Searching for new ways to suppress excessive inflammation is therefore a major challenge for biomedical research. Having a larger repertoire of tools to control the immune response would allow physicians to individualize treatments, ideally choosing a drug with a side effect profile that is least likely to harm the patient suffering from excessive inflammation after an infection. During the past years, my laboratory collaborated on a research project lead by my colleague Dr. Asrar Malik, Professor and Chair of Pharmacology at the University of Illinois at Chicago to address this problem. In this project, our team identified a novel role for a molecule regulating inflammation in selected immune cells during a severe infection. The results of the study were published in the journal Immunity.
The research was based on an observation made by Dr. Malik’s lab that there is a flow of an electrical current by potassium ions in activated macrophages, an important group of immune cells involved in the response to bacterial infections. Using cellular and molecular tools, we found that the ion channel enabling the flux of potassium channels was TWIK2, which had been previously found in other cell types but not studied in immune cells. Interestingly, we found that the drug quinine which has been used for centuries as a drug to treat malaria and other tropical fever illnesses blocked the electrical current through the TWIK2 channel and also prevented the release of the fever-induced and inflammation-amplifying molecule interleukin 1β. Mice which genetically lacked the TWIK2 channel had a much better controlled response to bacterial bloodstream infections and a much greater rate of survival.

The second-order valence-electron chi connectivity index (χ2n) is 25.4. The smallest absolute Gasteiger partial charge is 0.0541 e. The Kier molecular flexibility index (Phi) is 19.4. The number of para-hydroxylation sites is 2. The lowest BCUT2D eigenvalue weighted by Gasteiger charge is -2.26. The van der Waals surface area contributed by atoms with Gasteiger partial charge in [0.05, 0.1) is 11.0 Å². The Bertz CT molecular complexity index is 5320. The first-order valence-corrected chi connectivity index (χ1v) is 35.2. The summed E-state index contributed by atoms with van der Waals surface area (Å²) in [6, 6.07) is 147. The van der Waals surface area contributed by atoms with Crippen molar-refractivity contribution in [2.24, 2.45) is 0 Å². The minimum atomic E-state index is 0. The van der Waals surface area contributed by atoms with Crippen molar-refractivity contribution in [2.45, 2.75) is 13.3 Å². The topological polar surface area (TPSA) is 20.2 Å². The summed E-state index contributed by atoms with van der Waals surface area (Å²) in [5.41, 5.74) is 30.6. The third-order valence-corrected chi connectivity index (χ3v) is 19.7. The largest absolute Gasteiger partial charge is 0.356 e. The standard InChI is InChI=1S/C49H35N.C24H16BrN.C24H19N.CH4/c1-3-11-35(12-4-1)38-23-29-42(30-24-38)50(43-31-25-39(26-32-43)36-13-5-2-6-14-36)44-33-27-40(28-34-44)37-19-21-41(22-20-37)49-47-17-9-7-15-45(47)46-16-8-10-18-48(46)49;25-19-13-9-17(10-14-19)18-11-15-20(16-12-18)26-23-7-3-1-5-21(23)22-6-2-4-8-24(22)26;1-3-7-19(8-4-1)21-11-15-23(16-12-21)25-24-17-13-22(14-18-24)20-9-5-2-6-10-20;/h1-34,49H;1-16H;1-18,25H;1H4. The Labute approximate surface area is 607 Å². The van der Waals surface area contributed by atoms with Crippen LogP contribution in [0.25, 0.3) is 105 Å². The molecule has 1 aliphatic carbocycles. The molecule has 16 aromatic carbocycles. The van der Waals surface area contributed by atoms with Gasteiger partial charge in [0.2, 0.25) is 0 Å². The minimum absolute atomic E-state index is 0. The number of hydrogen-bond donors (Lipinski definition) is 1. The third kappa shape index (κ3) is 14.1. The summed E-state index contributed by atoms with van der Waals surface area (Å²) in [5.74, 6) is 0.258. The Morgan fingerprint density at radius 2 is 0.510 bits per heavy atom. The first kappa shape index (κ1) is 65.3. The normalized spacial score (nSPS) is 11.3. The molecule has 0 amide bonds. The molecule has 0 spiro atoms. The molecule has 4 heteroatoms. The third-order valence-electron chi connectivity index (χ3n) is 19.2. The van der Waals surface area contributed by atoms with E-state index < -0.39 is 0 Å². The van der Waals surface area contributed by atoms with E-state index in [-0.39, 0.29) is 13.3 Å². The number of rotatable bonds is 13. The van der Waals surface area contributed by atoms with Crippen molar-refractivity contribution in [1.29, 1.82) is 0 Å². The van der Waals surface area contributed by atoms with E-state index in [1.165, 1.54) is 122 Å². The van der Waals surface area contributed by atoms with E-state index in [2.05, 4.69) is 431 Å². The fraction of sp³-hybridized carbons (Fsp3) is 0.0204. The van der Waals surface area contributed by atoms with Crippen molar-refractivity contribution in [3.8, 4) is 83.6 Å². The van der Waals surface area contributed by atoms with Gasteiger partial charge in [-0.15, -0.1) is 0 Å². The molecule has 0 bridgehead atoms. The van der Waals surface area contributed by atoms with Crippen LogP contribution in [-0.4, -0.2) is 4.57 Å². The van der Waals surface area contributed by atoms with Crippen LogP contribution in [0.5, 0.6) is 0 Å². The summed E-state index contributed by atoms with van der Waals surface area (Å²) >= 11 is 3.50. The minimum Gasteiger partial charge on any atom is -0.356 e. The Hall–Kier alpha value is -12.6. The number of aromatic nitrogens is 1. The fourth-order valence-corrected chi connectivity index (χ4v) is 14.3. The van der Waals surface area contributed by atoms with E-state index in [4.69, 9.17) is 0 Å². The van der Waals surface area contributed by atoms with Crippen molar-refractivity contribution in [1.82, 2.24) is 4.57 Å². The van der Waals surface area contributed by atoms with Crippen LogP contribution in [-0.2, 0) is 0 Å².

How does this research advance our understanding of inflammation and the ability to rein in the immune response? It brings together two areas of biomedical research: 1) electrical currents through channels that are commonly studied in heat cells and brain cells and 2) the regulation of inflammation amplifying molecules such as interleukin 1β. This suggests that drugs that may have been developed or are in development for affecting electrical currents by potassium ions could be repurposed for treating inflammation. There is also the possibility that suppressing the release of the inflammation amplifier interleukin 1β by diminishing the function of the TWIK2 channel may selectively reduce excessive inflammation without hampering the overall immune function. Our research could explain in part why the classic drug quinine suppresses fever but it also paves the way for developing newer, targeted anti-inflammation therapies.
Our work is just at the preliminary stages which rely on detailed electrophysiological and molecular analyses in mice. We do not know yet whether blocking the TWIK2 molecule will be just as effective in improving the survival following severe infections in larger animals or in humans. It is also possible that blocking an ion channel could have side effects such as affecting heart rhythms which rely on a specific sequence of ion channel activation. But the possibility that there may be new ways to target hyper-inflammation is very exciting and we believe that this research represents a promising new avenue in inflammation research.
Di A et al. (2018). “The TWIK2 Potassium Efflux Channel in Macrophages Mediates NLRP3 Inflammasome-Induced Inflammation” Immunity